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What is the significance of the last paragraph of chapter six in The Great Gatsby, by...

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kkeenan12 | Student, Grade 11 | eNotes Newbie

Posted December 12, 2010 at 12:09 AM via web

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What is the significance of the last paragraph of chapter six in The Great Gatsby, by F. Scott Fitzgerald?

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henryscholar | High School Teacher | (Level 3) Assistant Educator

Posted December 26, 2010 at 9:17 AM (Answer #1)

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The arrival of a New York reporter, chasing down rumours about Jay Gatsby, provides the opportunity for Nick to give the true facts (which he learned much later) about the man: James Gatz, Nick relates, was born in impoverished circumstances in the Midwest, but his chance encounter with tycoon Dan Cody, for whom he became his man friday, stoked the fires of his titanic ambition to remake himself. This dream Jay Gatsby consummated in Daisy Buchanan’s revitalized love for him. But the rest of chapter six documents parvenu Gatsby's failure to break into her world of class and privilege. The chapter closes with a hubristic Gatsby telling Nick that he can replicate the past. And then comes the final paragraph:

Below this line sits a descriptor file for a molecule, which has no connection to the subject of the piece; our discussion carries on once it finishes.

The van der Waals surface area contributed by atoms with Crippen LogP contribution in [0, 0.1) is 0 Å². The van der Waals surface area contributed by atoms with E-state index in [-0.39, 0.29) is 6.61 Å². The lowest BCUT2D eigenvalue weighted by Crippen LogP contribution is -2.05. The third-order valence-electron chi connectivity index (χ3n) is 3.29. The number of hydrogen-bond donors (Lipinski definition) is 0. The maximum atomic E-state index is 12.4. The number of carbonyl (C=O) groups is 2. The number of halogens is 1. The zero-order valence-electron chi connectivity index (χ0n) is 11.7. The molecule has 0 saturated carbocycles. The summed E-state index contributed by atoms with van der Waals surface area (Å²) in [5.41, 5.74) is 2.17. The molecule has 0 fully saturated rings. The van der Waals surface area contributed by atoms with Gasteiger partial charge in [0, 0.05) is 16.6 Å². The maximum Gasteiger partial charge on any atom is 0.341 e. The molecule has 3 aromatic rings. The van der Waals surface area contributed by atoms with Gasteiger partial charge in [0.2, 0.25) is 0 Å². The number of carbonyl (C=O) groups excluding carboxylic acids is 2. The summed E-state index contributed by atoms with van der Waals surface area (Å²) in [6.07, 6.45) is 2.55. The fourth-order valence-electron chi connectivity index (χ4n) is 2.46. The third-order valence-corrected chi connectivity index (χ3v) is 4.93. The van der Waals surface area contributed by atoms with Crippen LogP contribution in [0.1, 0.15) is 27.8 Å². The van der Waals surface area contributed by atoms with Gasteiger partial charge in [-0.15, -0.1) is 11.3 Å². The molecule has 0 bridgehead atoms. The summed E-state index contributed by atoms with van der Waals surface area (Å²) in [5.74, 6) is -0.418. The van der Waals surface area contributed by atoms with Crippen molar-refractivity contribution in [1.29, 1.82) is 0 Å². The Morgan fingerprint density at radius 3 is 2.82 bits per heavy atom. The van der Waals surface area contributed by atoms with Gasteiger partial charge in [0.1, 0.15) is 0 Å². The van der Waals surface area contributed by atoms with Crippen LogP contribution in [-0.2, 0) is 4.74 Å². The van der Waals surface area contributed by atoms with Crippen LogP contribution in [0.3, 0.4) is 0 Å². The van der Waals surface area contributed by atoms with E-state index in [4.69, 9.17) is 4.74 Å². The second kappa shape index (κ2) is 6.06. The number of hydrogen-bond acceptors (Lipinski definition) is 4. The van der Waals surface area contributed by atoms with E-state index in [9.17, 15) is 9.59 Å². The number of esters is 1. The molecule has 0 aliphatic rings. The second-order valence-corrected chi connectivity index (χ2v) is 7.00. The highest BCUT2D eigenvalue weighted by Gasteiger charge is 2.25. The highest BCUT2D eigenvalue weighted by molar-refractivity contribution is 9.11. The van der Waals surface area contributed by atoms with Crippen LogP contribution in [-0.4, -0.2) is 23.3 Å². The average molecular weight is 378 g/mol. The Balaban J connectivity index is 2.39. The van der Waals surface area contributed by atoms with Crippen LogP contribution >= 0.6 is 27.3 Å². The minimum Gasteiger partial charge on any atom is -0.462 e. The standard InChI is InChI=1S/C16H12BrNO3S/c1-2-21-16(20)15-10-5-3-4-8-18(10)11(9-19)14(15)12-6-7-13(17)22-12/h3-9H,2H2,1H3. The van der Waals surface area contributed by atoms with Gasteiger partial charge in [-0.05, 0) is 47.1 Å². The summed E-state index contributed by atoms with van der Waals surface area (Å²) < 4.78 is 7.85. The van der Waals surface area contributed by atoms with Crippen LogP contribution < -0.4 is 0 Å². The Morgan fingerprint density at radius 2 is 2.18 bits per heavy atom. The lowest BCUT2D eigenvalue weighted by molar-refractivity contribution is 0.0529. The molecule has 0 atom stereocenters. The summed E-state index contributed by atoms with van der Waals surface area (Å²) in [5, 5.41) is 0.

“Through all he said, even through his appalling sentimentality, I was reminded of something—an elusive rhythm, a fragment of lost words, that I had heard somewhere a long time ago. For a moment a phrase tried to take shape in my mouth and my lips parted like a dumb man’s, as though there was more struggling upon them than a wisp of startled air. But they made no sound, and what I had almost remembered was incommunicable forever”.

This paragraph is in fact the narrative centre of Nick Carraway's memoir. Up until this point, it is Gatsby - single-mindedly pursuing his past with Daisy - who dominates the narrative of the past with clear, articulate, and vivid recollections. In contrast, Nick ("...what I had almost remembered was incommunicable forever".) is almost silent. However, after this scene, a gradual reversal begins to take place; Nick's fluency about his past begins to develop. This inversion of memoir Fitzgerald signals in the first sentence of the very next chapter: "It was when curiosity about Gatsby was at its highest that the lights in his house failed to go on one Saturday night - and,  as obscurely as it had begun, his career as Trimalchio was over". In other words, at the very moment of his success, when he had succeeded in retrieving the past, Gatsby begins to fade from view until by the end of the novel he is dead and gone, his memoir lost. In the meantime, Nick emerges as the central figure of the narrative whose increasingly self-aware recollections both reveal and redeem the meaning of the strange phenomenon of Jay Gatsby.

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